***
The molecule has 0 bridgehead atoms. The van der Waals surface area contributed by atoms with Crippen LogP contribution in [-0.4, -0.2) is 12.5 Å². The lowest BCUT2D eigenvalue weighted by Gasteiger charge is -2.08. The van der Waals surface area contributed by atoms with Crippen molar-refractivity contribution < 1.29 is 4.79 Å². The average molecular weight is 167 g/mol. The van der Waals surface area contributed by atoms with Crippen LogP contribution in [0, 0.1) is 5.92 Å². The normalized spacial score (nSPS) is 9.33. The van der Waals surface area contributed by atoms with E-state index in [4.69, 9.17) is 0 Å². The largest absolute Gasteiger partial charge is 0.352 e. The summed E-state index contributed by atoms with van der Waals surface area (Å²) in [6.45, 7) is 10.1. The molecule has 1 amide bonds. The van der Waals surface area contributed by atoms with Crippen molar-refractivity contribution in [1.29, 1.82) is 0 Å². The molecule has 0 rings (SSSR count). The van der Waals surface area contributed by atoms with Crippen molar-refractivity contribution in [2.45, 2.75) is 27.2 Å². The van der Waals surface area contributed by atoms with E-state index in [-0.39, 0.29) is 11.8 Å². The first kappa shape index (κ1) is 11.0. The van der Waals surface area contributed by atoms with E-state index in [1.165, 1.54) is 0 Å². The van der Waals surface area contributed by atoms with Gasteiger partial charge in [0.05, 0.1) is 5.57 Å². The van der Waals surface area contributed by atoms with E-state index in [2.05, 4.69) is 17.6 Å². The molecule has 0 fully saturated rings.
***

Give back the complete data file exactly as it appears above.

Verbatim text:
The molecule has 0 bridgehead atoms. The van der Waals surface area contributed by atoms with Crippen LogP contribution in [-0.4, -0.2) is 12.5 Å². The lowest BCUT2D eigenvalue weighted by Gasteiger charge is -2.08. The van der Waals surface area contributed by atoms with Crippen molar-refractivity contribution < 1.29 is 4.79 Å². The average molecular weight is 167 g/mol. The van der Waals surface area contributed by atoms with Crippen LogP contribution in [0, 0.1) is 5.92 Å². The normalized spacial score (nSPS) is 9.33. The van der Waals surface area contributed by atoms with E-state index in [4.69, 9.17) is 0 Å². The largest absolute Gasteiger partial charge is 0.352 e. The summed E-state index contributed by atoms with van der Waals surface area (Å²) in [6.45, 7) is 10.1. The molecule has 1 amide bonds. The van der Waals surface area contributed by atoms with Crippen molar-refractivity contribution in [1.29, 1.82) is 0 Å². The molecule has 0 rings (SSSR count). The van der Waals surface area contributed by atoms with Crippen molar-refractivity contribution in [2.45, 2.75) is 27.2 Å². The van der Waals surface area contributed by atoms with E-state index in [-0.39, 0.29) is 11.8 Å². The first kappa shape index (κ1) is 11.0. The van der Waals surface area contributed by atoms with E-state index in [1.165, 1.54) is 0 Å². The van der Waals surface area contributed by atoms with Gasteiger partial charge in [0.05, 0.1) is 5.57 Å². The van der Waals surface area contributed by atoms with E-state index in [2.05, 4.69) is 17.6 Å². The molecule has 0 fully saturated rings.